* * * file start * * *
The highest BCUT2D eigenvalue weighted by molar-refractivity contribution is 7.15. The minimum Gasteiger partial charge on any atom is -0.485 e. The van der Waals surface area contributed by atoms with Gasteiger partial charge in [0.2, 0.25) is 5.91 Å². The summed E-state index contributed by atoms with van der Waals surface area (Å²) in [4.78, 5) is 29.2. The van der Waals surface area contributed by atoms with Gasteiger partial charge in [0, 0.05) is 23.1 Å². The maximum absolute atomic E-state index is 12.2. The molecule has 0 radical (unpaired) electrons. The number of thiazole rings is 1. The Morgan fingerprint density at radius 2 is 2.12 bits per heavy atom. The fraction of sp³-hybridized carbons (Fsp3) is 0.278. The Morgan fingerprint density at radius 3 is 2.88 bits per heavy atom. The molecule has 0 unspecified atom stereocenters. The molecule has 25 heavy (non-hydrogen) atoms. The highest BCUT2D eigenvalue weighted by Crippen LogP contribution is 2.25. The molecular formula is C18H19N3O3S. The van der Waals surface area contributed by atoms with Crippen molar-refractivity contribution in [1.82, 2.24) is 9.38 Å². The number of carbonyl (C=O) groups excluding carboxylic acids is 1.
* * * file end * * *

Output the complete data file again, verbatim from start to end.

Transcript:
The highest BCUT2D eigenvalue weighted by molar-refractivity contribution is 7.15. The minimum Gasteiger partial charge on any atom is -0.485 e. The van der Waals surface area contributed by atoms with Gasteiger partial charge in [0.2, 0.25) is 5.91 Å². The summed E-state index contributed by atoms with van der Waals surface area (Å²) in [4.78, 5) is 29.2. The van der Waals surface area contributed by atoms with Gasteiger partial charge in [0, 0.05) is 23.1 Å². The maximum absolute atomic E-state index is 12.2. The molecule has 0 radical (unpaired) electrons. The number of thiazole rings is 1. The Morgan fingerprint density at radius 2 is 2.12 bits per heavy atom. The fraction of sp³-hybridized carbons (Fsp3) is 0.278. The Morgan fingerprint density at radius 3 is 2.88 bits per heavy atom. The molecule has 0 unspecified atom stereocenters. The molecule has 25 heavy (non-hydrogen) atoms. The highest BCUT2D eigenvalue weighted by Crippen LogP contribution is 2.25. The molecular formula is C18H19N3O3S. The van der Waals surface area contributed by atoms with Crippen molar-refractivity contribution in [1.82, 2.24) is 9.38 Å². The number of carbonyl (C=O) groups excluding carboxylic acids is 1.